National Public Radio gets a lot of ribbing, and maybe for good reason. Sure, it's the only talk radio that isn't somewhere to the right of Mussolini, but it encapsulates everything that's wrong with the educated classes: Too many allusions to Raymond Carver short stories, an affinity for Javanese monks who play ceramic bowls, and no Art Bell. In short, NPR has a giant stick up its ass.
It also ain't the lil' liberal sweetie pie it makes itself out to be. NPR has been extremely influential in barring other left-of-the-dial radio stations, known as micropower or low-powered radio stations. There's a reason your high school can't have its own ten-watt transmitter, or your town can't have its own traffic and weather station, and it all points to radio's two biggest kids on the block: NPR and the NAB (National Association of Broadcasters).
According to a spokesman for Prometheus Radio Project, a group in Philadelphia that helps communities establish small, local stations, NPR was one of the biggest voices behind the twenty-year ban on low-power radio. For the past two decades it has been impossible to legally start up a low-power station, no matter how tiny or nonprofit. Local church groups, Cub Scouts, and even city governments couldn't use their own local airwaves. "NPR started in the late '60s as sort of an afterthought to public TV," says the Prometheus dude, who calls himself -- in true populist fashion -- "Pete triDish." "They developed this big network. At one point they had this dream, which was that they wanted to have a single frequency across the country and have every channel in every town be the same, say, 91.7. But they found all these little high-school stations in the way. Wherever they went, there were community groups using the frequency and they wanted them to move."
By 1980, NPR had helped persuade the Federal Communications Commission to stop granting any new community-radio licenses. Not exactly a breath of Fresh Air. "While KQED boasts itself as a liberal station, it did join this effort to silence or at least limit the kind of voice a community would have on FM radio," says Richard Dillman, the mid-1970s founder of SF's KPOO, a small noncommercial station that bills itself "poor people's radio" and "the only African-American owned and operated station west of the Mississippi."
NPR's stance on the whole thing is that little radio stations even three clicks away from them on the dial -- one click being 0.2 kilohertz -- mess up its signals, and that ain't fair to Twyla in San Antonio who doesn't want to hear the junior-high baseball game buzzing in and out of her Car Talk. In response to an FCC proposal to again start granting low-power licenses, NPR president and CEO Kevin Klose went before Congress last year to outline his network's stance: "Although public radio supports a multitude of voices over the nation's airwaves and the general principle of empowering communities to make their voices heard, we do not believe that it constitutes sound public policy to implement LPFM [low-powered FM] in such a way as to interfere with the educational and community mission of public radio."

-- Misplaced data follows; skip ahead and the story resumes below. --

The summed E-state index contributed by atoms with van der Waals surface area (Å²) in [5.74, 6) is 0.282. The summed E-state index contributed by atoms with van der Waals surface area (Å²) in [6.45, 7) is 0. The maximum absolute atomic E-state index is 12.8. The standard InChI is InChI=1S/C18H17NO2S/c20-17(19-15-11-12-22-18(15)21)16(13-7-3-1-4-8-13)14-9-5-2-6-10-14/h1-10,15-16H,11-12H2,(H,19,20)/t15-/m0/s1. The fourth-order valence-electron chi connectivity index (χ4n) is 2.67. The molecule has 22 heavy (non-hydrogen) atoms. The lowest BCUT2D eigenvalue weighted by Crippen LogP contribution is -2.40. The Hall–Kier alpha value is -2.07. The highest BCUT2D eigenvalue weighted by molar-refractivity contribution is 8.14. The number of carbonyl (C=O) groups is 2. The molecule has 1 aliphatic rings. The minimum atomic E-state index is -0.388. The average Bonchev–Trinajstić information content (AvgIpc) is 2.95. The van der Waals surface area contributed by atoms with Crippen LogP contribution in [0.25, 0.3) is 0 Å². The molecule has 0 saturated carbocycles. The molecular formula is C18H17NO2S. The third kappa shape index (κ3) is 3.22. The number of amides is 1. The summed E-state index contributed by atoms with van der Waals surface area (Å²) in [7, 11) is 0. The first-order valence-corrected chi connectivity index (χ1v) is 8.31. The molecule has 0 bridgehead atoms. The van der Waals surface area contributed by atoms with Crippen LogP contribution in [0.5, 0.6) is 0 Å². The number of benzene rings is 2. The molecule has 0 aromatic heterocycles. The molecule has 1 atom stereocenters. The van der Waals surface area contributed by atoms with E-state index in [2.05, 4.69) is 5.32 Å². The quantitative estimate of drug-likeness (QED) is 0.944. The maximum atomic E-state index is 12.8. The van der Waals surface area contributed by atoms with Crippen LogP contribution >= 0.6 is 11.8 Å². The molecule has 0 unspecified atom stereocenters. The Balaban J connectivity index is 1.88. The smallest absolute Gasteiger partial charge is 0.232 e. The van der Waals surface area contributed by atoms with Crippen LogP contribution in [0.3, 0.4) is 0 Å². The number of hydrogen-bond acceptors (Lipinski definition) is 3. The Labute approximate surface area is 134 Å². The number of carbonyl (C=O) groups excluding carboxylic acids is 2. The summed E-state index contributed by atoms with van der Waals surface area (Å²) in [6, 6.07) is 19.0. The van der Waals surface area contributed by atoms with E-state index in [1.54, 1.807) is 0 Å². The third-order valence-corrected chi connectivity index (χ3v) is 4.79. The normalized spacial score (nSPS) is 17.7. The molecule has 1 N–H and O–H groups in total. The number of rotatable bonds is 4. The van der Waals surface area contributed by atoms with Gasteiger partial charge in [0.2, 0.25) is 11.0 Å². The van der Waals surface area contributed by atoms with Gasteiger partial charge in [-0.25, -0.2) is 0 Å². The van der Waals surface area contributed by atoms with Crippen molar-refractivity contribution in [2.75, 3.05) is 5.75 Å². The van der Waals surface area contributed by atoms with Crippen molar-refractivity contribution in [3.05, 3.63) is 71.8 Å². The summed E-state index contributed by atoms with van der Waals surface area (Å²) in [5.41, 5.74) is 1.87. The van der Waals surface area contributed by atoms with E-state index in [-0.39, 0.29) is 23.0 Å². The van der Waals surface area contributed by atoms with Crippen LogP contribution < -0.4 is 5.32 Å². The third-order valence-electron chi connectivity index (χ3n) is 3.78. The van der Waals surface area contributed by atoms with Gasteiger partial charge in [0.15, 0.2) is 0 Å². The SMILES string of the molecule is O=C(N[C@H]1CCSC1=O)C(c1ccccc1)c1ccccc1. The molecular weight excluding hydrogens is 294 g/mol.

In other words: We're bigger than you, so get the hell off the playground.
Not surprisingly, proponents of low-power radio say that this interference business is hogwash and that NPR just wants to rule the alternative radio block. In fact, even the FCC disagrees with NPR's notion that significant interference exists three clicks away on the dial. The feds set up field tests in which they found that when stations were two notches away on the dial -- 91.3 versus 91.7 -- there was no interference in 19 out of 21 instances. They set up the three-clicks-between-stations rule just to be safe.
After enough clamor from all over the country, the FCC reexamined its policy on low-powered radio and proposed an about-face that would reopen the airwaves to community stations for the first time in years. In a caveat that was later found to be unconstitutional, the commission said that anyone who'd ever been convicted of broadcasting illegally would be barred from applying for a legit license. But either way, NPR and the NAB got out their lobbyists and went on the defensive. "NPR was very successful in swaying a couple of key Democrats in the Congress against low-powered radio," says Dish. "Congress stopped the FCC from giving licenses out to low-powered stations and said it would have to do a study to see whether or not it could allow hundred-watt stations." So now the issue is bogged down in study-land, government purgatory.